FARGO — What's the first thought that comes to mind if someone mentions cutting back? Fewer trips through the buffet line? Less snacking between meals? Gardening has a dialect all its own with words like pinching, deadheading, slip, crown and cutting back. So, when a questioner asked about cutting back, I knew they weren't reducing their caffeine consumption.
Q: What is this bush with the black berries that's growing right next to some chokecherry trees? — Judy and Tim Hansen, Sabin, Minn. A: Thanks for the chance to discuss one of the most invasive, yet unrecognized plants in the Upper Midwest. It's common buckthorn, Rhamnus cathartica, which becomes a small tree or large shrub, growing 10 to 24 feet high. When I was with the Extension Service, this was the plant most commonly submitted for identification because it pops up in unexpected places as birds deposit the seed after eating the berries.
FARGO — Have you ever read a newspaper headline that was an eyebrow-raiser? Last week I saw such a phrase, and guess where it was? It was the headline of our own gardening column. The topic was mums, and the headline read "Fall favorite can be perennial, even up here." Each week I submit a possible headline to accompany the column, and I couldn't resist "Mum's the word." Then creative artists adjust the headline or add phrases that are more descriptive, appropriate or appealing. That's when "Fall favorite can be perennial, even up here" was added as a subheadline.
Q: Do you know what these berries are? Are they good for jelly, or should I leave them alone? They were on large shrubs or trees about 12 feet tall growing at Rollag, Minn. — Jean Siirila, Wadena, Minn. A: Thanks for the wonderful photo. It's Silver Buffaloberry, Shepherdia argentea. The berries are very edible, commonly used now for jelly-making. It's been a long time since I nibbled a buffaloberry, but as I recall, they are a little tart until fully ripe. Native Americans used them extensively, combined with buffalo meat.
FARGO — What's the best part about the spritely colored potted mums sold in late summer at every national chain, hardware store and garden center? Yes, they beautify front steps and porches cheerfully, but they also keep Halloween decorations at bay for a few weeks, so jack-o'-lanterns and black cat decor don't appear in early September, which rushes the season a bit.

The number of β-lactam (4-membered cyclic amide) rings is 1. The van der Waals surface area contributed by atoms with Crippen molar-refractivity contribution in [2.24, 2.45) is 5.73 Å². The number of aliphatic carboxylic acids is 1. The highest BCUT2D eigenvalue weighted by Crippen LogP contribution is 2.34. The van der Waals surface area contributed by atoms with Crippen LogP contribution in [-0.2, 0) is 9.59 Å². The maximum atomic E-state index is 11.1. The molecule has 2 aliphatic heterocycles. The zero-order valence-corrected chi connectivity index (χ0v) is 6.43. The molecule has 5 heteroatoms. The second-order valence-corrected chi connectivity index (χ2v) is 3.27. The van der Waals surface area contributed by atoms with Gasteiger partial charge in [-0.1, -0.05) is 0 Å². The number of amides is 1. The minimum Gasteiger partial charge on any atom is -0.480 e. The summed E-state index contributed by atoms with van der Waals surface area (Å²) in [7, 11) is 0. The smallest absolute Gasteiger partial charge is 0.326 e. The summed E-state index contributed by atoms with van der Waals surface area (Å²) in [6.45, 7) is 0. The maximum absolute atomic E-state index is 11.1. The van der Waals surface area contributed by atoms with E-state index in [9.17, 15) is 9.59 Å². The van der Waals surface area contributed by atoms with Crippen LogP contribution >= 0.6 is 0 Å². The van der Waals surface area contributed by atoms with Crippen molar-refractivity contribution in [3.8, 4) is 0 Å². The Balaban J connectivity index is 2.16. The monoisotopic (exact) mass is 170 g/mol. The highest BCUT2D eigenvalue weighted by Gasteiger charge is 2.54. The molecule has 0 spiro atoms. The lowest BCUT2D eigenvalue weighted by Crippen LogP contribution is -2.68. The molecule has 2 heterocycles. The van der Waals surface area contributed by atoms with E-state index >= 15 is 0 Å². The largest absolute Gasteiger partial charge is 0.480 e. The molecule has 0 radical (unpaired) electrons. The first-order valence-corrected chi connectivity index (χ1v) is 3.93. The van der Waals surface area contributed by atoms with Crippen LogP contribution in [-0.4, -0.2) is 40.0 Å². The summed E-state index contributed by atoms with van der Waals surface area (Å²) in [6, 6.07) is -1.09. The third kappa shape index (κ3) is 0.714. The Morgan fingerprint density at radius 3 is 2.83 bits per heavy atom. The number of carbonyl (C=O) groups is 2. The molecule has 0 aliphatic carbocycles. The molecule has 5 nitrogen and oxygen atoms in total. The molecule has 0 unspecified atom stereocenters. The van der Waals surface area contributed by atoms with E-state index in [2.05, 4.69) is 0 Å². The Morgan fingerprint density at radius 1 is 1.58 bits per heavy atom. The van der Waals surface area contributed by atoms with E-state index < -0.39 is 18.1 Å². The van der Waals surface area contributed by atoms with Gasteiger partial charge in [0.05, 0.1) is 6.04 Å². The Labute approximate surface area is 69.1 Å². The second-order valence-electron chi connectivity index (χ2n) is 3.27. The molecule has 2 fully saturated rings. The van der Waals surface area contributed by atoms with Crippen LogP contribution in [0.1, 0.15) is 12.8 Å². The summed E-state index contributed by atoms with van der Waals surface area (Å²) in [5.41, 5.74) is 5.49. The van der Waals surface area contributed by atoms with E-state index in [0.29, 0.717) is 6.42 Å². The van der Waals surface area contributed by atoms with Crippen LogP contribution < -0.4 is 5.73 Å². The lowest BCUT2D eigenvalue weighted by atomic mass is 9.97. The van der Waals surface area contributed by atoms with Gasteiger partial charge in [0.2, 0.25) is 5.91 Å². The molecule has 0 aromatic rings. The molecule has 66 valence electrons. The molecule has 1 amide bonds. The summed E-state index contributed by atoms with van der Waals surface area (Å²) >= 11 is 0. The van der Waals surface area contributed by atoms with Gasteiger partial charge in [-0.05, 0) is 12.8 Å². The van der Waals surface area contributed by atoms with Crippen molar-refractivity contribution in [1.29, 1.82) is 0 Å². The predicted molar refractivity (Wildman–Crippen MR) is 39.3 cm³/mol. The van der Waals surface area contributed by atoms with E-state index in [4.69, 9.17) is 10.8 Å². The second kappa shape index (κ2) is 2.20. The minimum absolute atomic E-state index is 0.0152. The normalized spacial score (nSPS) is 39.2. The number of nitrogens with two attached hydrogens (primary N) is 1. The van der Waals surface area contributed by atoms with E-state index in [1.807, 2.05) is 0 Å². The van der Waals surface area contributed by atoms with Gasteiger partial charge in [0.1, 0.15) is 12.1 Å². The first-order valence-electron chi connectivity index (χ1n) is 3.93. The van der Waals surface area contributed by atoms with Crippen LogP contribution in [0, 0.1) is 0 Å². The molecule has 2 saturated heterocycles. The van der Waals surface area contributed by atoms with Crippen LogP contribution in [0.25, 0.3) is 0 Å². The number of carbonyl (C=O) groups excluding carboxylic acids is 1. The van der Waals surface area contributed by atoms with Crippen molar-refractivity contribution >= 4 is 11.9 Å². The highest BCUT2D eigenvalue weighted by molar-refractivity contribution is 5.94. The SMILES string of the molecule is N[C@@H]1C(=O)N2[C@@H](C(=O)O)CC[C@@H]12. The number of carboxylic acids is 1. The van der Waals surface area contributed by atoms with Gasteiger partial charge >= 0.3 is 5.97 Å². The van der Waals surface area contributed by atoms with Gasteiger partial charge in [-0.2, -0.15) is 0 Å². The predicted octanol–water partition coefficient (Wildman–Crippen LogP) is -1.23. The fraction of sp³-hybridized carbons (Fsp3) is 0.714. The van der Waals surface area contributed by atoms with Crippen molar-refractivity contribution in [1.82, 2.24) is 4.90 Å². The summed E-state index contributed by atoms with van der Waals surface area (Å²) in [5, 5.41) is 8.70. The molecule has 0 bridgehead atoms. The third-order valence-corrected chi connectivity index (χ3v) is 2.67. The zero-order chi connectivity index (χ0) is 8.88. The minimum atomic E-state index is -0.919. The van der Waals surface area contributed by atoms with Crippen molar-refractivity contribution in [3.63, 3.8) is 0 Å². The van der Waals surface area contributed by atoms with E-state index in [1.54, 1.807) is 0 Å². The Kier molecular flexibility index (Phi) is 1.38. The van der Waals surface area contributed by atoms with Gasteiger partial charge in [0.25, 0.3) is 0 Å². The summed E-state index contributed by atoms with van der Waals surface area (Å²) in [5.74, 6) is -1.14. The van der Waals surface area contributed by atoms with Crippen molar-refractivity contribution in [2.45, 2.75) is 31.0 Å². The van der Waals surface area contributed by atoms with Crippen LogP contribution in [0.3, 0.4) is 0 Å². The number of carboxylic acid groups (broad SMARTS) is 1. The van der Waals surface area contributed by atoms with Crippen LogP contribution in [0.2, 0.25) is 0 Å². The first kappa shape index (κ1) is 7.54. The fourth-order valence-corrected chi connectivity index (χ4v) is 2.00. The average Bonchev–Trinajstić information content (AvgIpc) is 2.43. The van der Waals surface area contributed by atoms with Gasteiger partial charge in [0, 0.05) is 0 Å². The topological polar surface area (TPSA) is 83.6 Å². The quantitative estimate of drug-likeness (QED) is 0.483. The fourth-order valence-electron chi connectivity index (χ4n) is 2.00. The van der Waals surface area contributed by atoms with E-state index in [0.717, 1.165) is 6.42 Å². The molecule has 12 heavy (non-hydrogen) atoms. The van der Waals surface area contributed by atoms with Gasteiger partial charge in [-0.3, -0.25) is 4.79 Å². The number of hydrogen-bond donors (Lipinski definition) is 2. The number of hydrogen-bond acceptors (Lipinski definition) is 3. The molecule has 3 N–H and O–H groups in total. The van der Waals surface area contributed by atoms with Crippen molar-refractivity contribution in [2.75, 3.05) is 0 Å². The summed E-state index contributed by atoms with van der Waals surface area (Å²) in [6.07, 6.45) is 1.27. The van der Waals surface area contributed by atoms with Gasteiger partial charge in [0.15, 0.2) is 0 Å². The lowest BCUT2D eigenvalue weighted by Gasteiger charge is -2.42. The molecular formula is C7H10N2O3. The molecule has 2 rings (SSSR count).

Q: What is this growing in my planter of dahlias? — Edye Nye, North Ferrisburgh, Vt. A: What an interesting plant and flower. It's Nicandra physalodes, known simply as Nicandra or apple-of-Peru. It's considered a weedy member of the nightshade family, a weed being any plant out of place. Other members of this huge Solanaceae family include tomato, potato, pepper, husk-tomato and tomatillo, along with highly poisonous nightshades.
Q: Our Autumn Blaze maples had iron chlorosis last year. An article you wrote prompted us to take action. We bought Medicap iron capsules made for trees online. Following the directions, we drilled holes and pounded the capsules into the trunks of our five trees. Here's a photo of the worst tree we had. You can see it's still lighter but not nearly as yellow as the year before. Our other trees that were slightly less chlorotic last year didn't turn yellow at all this year. The photo on the left is July 2017, the one on the right July 2018. — Deb Faber, Fargo.
FARGO — What type of lawn care provider are you? Do you mow only when you need to find where you left the wheelbarrow? At the opposite end of the grassy spectrum, do you fret if your mowing pattern doesn't look precisely even, causing you to lay down with a cold compress until the stress passes? Or maybe like most of us, you just want your lawn green, dense and weed-free.
Classic humor bears repeating. How can you tell if a newly emerging, unidentified plant in your flower garden is a weed or your new high-priced perennial? Simply give it a tug. If it pulls out easily, it was the high-priced perennial. If it won't pull, it's a weed. If you check Scripture, God never said, "Let there be weeds." The definition of a weed is "any plant out of place." Did you know dandelion, quackgrass, purslane and most of the "plants out of place" that we battle weren't originally here, but were instead imported into the United States?
Q: I just had to report that after planting milkweed two years ago, it has successfully attracted at least three monarch caterpillars this summer. Just doing my part to help the monarch butterfly! — BeAnn Canton, West Fargo.